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An American Airlines crew almost landed at the wrong airport in Florida

We don’t know what the captain of an American Airlines flight uttered after mistaking Page Field for Southwest Florida International, and almost landing an Airbus A320 at the general aviation airport in Fort Myers on Thursday. But the language probably was stronger than “Oops.” Thankfully, air traffic controllers directed the aircraft to the right airport where the FlightAware tracking software indicates it landed about 25 minutes late. According to a statement from the Federal Aviation… ( More...

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Tom Bruce 26
Was a controller at Sacramento... 10 miles east is McClellan AFB... one late night.. UA descending from over the Sierras from the east... "I have the field in sight"...radar guy "cleared for visual approach, contact tower"... I watched the big UA DC8 line up with McClellan... because everything we said was recorded and because pilots/controllers covered for each other back then (late 1970s) I transmitted "United 281 you can start your right turn now to enter base leg to runway 16" pilot realized his error made a big right turn and landed uneventfully... talked to him later on non-recorded phone... said had long day..delay at and out of Sacramento and eventually to SFO... we're all human.. pilots covered my errors couple of times, too!
bentwing60 10
Wonder how many times that conversation has occurred at ELP?
30west 9
Many times, I'm sure Bentwing.

My shortest X-C flight was from BIF-ELP in a PA28R for a ride with the Fed's for a CFII ratng back in the day. Great ATC comm made it happen. After ELP tower agreed, Biggs AAF tower cleared me for takeoff on Rwy 21 with an immediate left turn to final for ELP Rwy 8 (at the time no L & R) and contact ELP tower prior to takeoff. No need or time to raise and then lower the gear.
bentwing60 7
Same-same, ADS 15 to DAL 18. Made it without touchin anything but the throttles and flaps in 3 minutes in a Saber 60. The radio was the thing.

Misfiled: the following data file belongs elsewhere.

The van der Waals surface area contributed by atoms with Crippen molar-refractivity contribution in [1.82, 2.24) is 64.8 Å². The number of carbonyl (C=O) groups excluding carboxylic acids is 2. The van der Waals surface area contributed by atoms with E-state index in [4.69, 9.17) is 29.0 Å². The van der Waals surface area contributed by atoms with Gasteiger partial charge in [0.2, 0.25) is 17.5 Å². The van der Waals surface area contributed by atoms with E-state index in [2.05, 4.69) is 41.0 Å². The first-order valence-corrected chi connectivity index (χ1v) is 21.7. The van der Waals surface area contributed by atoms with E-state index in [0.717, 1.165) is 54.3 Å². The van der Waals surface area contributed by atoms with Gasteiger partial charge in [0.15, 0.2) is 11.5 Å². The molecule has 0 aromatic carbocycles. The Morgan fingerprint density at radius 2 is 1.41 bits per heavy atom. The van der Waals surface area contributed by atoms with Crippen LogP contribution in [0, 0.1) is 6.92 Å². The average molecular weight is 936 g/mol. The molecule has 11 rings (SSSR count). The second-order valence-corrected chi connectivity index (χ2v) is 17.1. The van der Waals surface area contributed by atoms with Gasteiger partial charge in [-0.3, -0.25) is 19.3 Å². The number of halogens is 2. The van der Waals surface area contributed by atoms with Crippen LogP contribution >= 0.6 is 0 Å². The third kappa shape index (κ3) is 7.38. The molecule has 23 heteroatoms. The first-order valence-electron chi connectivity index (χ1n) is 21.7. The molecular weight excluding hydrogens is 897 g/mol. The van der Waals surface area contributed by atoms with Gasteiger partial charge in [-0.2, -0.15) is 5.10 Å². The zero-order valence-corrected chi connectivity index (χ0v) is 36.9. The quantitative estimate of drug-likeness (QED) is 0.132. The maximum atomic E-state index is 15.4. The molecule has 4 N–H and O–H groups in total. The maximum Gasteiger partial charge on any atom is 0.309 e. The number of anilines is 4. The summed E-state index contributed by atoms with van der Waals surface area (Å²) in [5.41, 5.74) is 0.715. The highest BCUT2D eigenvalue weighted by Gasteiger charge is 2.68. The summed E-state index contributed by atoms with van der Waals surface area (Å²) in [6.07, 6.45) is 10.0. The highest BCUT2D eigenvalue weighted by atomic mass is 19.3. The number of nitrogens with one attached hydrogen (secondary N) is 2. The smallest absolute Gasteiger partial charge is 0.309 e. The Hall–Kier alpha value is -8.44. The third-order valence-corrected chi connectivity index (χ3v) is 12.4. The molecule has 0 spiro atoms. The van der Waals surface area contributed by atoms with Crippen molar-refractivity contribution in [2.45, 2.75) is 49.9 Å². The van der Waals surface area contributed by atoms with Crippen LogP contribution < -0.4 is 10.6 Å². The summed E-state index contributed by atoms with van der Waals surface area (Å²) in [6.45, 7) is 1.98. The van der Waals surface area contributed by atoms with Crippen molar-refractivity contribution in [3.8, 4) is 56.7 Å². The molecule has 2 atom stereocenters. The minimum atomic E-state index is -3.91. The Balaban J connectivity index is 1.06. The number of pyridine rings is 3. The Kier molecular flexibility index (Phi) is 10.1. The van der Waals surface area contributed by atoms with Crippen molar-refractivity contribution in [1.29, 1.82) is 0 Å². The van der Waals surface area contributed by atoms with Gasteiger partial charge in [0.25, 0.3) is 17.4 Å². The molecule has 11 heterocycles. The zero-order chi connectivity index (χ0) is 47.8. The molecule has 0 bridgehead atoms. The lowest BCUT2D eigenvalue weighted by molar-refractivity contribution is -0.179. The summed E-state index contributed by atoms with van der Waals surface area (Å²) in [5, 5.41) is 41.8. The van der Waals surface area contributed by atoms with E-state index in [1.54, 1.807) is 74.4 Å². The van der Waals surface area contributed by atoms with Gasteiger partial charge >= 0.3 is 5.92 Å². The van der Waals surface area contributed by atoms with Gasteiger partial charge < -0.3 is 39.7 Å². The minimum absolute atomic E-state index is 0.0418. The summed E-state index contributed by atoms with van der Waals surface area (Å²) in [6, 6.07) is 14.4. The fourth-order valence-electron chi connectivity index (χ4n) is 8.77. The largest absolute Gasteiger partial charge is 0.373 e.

Mike Mohle 4
Done LGA to HPN a couple of times, North departure with quick left to land on 34 at HPN in several small jets. Good thing we had a crew of 2!
Rich Ferm 3
My shortest flight was Paris. LFPG De Gaulle to LFPB Le Bourget. Literally 2 minutes! Left flaps at takeoff 20° and never touched gear in a G550.
Another shorty was a scheduled 2 minute UA flight from Oakland to San Francisco. One wheels down "S" turn over the bay. Frequent Flyers used it to rack up a quick 750 miles, the minimum for a scheduled UA flight.
When Kansas City had 2 downtown airports I often needed to fly from one to the other (company logistical screwups, usually). If the Missouri River hadn't been in the way it would have been WAY quicker to taxi...but they were so close I had to fly several miles to make the 3500 foot trip! Fun days. haha
Mike Mohle 1
I remember that one too, over to "Riverside" airport in KS. What was the office name of that airport?
The one on the east side was, I believe MKC, the official KC airport...long before they built the new one 20 miles NW of town; the other one was Fairfax, I forget the ident. Or I might have them reversed, it's been a very long time ;)
Mike Mohle 1
Yes Fairfax was on the KS side. Thanks!
Tim Eichman 1
Fairfax Municipal was KCK... now used by Kirensk Airport in Russia...
Yikes. Well I seriously doubt KCK will show up in my logbook again. haha....thanks
Jason Chiu 7
"Southwest Florida International’s runway is 12,000 feet long, and can comfortably handle beefy aircraft such as the A320." Beefy isn't what comes to mind for a US Airways A320. It can also land / takeoff on 6,400 feet, as the runways at LGA aren't much longer than that
Peter Steitz 6
Hey guys, if there's an instrument approach, tune it in even on a CAVU landing. Even if you don't fly it, this will tell you you are at the wrong airport. Your eyes can deceive you. That's why we are all instrument rated.
That is exactly what is required in the American Airlines policy manual.
Art Murray 6
I remember when I was a student at Embry-Riddle in Daytona Beach and an Eastern Airlines flight landed a few miles north at Ormond Beach about 12-miles north, an airport laid out almost identical to DAB, both had Rwy 06 as their main and longest runways.

DAB controller cleared him to land in visual conditions, and shortly later started asking him "Where are you?"

The pilot responded with a careful, "On the runway...."
Controller (Who figred it out...): Do you see the VOR on the field...?'

Yup. And there it was.